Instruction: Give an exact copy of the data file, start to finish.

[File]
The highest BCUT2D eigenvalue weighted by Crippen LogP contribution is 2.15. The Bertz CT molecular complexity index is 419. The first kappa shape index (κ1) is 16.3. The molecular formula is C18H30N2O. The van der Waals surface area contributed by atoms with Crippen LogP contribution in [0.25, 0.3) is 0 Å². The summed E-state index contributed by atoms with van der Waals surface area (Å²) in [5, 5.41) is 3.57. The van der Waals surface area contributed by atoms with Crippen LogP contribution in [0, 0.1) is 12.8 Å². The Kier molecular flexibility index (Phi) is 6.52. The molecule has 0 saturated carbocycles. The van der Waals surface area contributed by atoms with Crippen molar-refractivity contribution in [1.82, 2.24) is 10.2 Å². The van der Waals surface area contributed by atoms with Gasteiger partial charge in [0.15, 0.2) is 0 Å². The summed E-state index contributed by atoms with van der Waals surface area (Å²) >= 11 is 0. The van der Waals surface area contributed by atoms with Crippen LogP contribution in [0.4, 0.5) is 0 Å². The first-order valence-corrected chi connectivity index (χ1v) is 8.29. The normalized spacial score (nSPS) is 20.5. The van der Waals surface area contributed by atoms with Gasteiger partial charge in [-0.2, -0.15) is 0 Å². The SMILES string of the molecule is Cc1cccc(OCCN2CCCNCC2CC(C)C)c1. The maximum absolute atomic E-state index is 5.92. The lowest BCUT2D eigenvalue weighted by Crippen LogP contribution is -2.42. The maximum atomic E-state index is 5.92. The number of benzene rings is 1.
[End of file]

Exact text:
The highest BCUT2D eigenvalue weighted by Crippen LogP contribution is 2.15. The Bertz CT molecular complexity index is 419. The first kappa shape index (κ1) is 16.3. The molecular formula is C18H30N2O. The van der Waals surface area contributed by atoms with Crippen LogP contribution in [0.25, 0.3) is 0 Å². The summed E-state index contributed by atoms with van der Waals surface area (Å²) in [5, 5.41) is 3.57. The van der Waals surface area contributed by atoms with Crippen LogP contribution in [0, 0.1) is 12.8 Å². The Kier molecular flexibility index (Phi) is 6.52. The molecule has 0 saturated carbocycles. The van der Waals surface area contributed by atoms with Crippen molar-refractivity contribution in [1.82, 2.24) is 10.2 Å². The van der Waals surface area contributed by atoms with Gasteiger partial charge in [0.15, 0.2) is 0 Å². The summed E-state index contributed by atoms with van der Waals surface area (Å²) >= 11 is 0. The van der Waals surface area contributed by atoms with Crippen LogP contribution in [0.4, 0.5) is 0 Å². The first-order valence-corrected chi connectivity index (χ1v) is 8.29. The normalized spacial score (nSPS) is 20.5. The van der Waals surface area contributed by atoms with Gasteiger partial charge in [-0.2, -0.15) is 0 Å². The SMILES string of the molecule is Cc1cccc(OCCN2CCCNCC2CC(C)C)c1. The maximum absolute atomic E-state index is 5.92. The lowest BCUT2D eigenvalue weighted by Crippen LogP contribution is -2.42. The maximum atomic E-state index is 5.92. The number of benzene rings is 1.